Copyright Proceedings

Motions Relating to Copyright Infringement Action Dismissed
Roué v. Nova Scotia.

This application in the Supreme Court of Nova Scotia relates to the restoration of the Bluenose II, and allegations of copyright infringement or violation of moral rights. The Respondents filed motions seeking to convert the application to an action, seeking to strike portions of the Notice of Application, and seeking particulars.

The Court held that the factors to be considered in determining whether to convert an application to an action favoured proceeding by way of application. Applying a standard of “clearly unsustainable”, the Court refused to strike any portions of the Notice of Application. Further, particulars were not ordered.

Trade-Mark Proceedings

Appeal Dismissed in Refusal to Grant Application for Trade-mark THYMES
The Thymes LLC v. Reitmans (Canada) Limited

Thymes, LLC (“Thymes”) filed an application to register the trade-mark THYMES (the “Mark”) for a number of wares, based on proposed use, and registration and use in the US. Reitmans filed an opposition, and the application was refused. Thymes appealed.

The Court held that the Registrar did not err in finding that Thymes was required to use the Mark in the US pursuant to section 16(2) of the Trade-marks Act. New evidence was filed in the appeal and the Court determined that this new evidence is significant. Accordingly, the Court was entitled to come to its own conclusions with respect to the likelihood of confusion with Reitman’s mark THYME MATERNITY. The Court concluded that the evidence demonstrated a likelihood of confusion. The appeal was dismissed.

New Evidence Filed on Appeal Leads to Restriction of Wares and Services in Application
The Governor and Company of Adventurers of England Trading into Hudson's Bay v. Sirketid

This is an appeal of a decision of the Trade-Marks Opposition Board (“TMOB”) rejecting an opposition by Hudson’s Bay to the registration of a trade-mark B BEYMEN (the “Mark”) for a number of wares. The TMOB noted that the opposition was based on the likelihood of confusion between the Mark and Hudson’s Bay’s registered trade-marks, and found that no evidence of prior use or making known by Hudson’s Bay of its trade-marks had been submitted.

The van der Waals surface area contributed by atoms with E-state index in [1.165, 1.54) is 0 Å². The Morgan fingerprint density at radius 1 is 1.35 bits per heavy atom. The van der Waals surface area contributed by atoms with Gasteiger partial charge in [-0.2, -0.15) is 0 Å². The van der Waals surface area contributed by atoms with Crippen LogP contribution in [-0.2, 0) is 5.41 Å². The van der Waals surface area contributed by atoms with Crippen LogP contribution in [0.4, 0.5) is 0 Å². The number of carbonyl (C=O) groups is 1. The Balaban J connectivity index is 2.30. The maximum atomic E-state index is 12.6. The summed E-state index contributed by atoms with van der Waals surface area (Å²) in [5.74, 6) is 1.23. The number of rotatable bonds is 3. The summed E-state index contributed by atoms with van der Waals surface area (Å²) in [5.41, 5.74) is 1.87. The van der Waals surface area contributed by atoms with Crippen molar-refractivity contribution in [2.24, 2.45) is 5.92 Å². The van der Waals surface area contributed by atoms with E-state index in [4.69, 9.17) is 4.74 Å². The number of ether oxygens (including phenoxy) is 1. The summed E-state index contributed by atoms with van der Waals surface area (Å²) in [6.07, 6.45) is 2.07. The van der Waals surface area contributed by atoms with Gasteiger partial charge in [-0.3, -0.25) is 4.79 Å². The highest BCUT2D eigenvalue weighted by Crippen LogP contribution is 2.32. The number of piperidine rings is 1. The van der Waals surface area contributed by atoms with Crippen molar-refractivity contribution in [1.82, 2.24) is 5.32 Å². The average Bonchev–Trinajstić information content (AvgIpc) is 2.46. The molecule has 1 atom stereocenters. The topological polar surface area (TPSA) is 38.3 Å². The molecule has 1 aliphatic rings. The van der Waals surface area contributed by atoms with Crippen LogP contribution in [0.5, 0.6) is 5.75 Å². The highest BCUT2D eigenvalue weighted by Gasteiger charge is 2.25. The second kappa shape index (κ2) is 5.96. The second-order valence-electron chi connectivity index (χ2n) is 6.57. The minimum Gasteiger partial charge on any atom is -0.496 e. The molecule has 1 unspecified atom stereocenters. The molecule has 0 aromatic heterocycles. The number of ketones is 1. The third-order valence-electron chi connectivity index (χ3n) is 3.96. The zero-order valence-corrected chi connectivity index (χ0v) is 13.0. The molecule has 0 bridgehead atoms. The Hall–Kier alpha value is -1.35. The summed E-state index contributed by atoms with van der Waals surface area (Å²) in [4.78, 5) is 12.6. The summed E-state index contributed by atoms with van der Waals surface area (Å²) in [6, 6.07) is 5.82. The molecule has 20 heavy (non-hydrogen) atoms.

On appeal, further evidence was adduced by Hudson’s Bay and the Court considered this new evidence to be significant, thereby leading the Court to consider the matter de novo. The Court held that there would be confusion, and narrowed the list of wares and services in the application for the Mark. The Court returned the application to the Trade-marks Office for further consideration.

The Court considered a second appeal relating to the application for the trade-mark BEYMAN CLUB B. Similarly, the Court restricted the wares and services and returned the application to the Trade-marks Office.

Appeal of Dismissal of Proceedings for Delay Dismissed Ltd. v. Magicjack LP.

magicJack LP applied for the registration of the trade-marks “magicJack” and “magicJack & Design”. opposed the registration but was unsuccessful. applied for judicial review of the decision accepting the registration and the decision striking the opposition. A Notice of Status Review (the “Notice”) was issued in each proceeding, and the Prothonotary dismissed the proceedings for delay after considering the response to the Notice. appealed.

The Court first noted that the appellant is a corporation and therefore must be represented by a lawyer, which it is not. The CEO of continued to purport to act, despite not being a lawyer. The Court allowed the CEO to act for the purposes of this appeal. The Court stated that its discretion must be exercised de novo because the decision of the Prothonotary ended the proceedings. The Court dismissed the appeals.

Confusion Unlikely between RED HORSE and BLACK HORSE
San Miguel Brewing International Limited v. Molson Canada 2005.

The Trade-marks Opposition Board (“TMOB”) refused to register the trade-mark RED HORSE due to a likelihood of confusions with the trade-mark BLACK HORSE. This decision was appealed.

The Court considered the new evidence filed on appeal to be material and the standard of review became one of “correctness”. The Court held that there is no evidence of confusion and such confusion is unlikely. The appeal was granted and the application was granted.

Other Decisions

Majority Decision in Court of Appeal Grants Appeal Relating to Data Protection
Minister of Health v. Celgene Inc..

The Minister of Health (“Minister”) refused to register Celgene’s drug THALOMID on the Register of Innovative Drugs. The Court quashed this decision by the Minister.

The issue to be determined on the appeal is whether the medicinal ingredient thalidomide falls within the definition of “Innovative Drug”, and can obtain data protection. In particular, the Court of Appeal considered whether thalidomide has been “previously approved” in Canada. Celgene filed a New Drug Submission (“NDS”) seeking approval for THALOMID thalidomide. The Court of Appeal noted that THALOMID is a “new drug” within the meaning of the Food and Drug Regulations.

The majority of the Court of Appeal stated that Celgene’s argument related to the approval status of the drug at the time the NDS is filed; it was a banned drug at the time that the NDS was filed. The Minister argued that the word “approved” means an action in the past is to be considered, and not the current status. The majority of the Court of Appeal considered dictionary definitions of “previously” as well as the relevant treaties and held that it “can reasonably be understood to mean submitted for approval for the first time to the appropriate authority in the territory of a signatory state.” The Court of Appeal further noted that the legislator could have extended the protection provided to other “new drugs” and chose not to.

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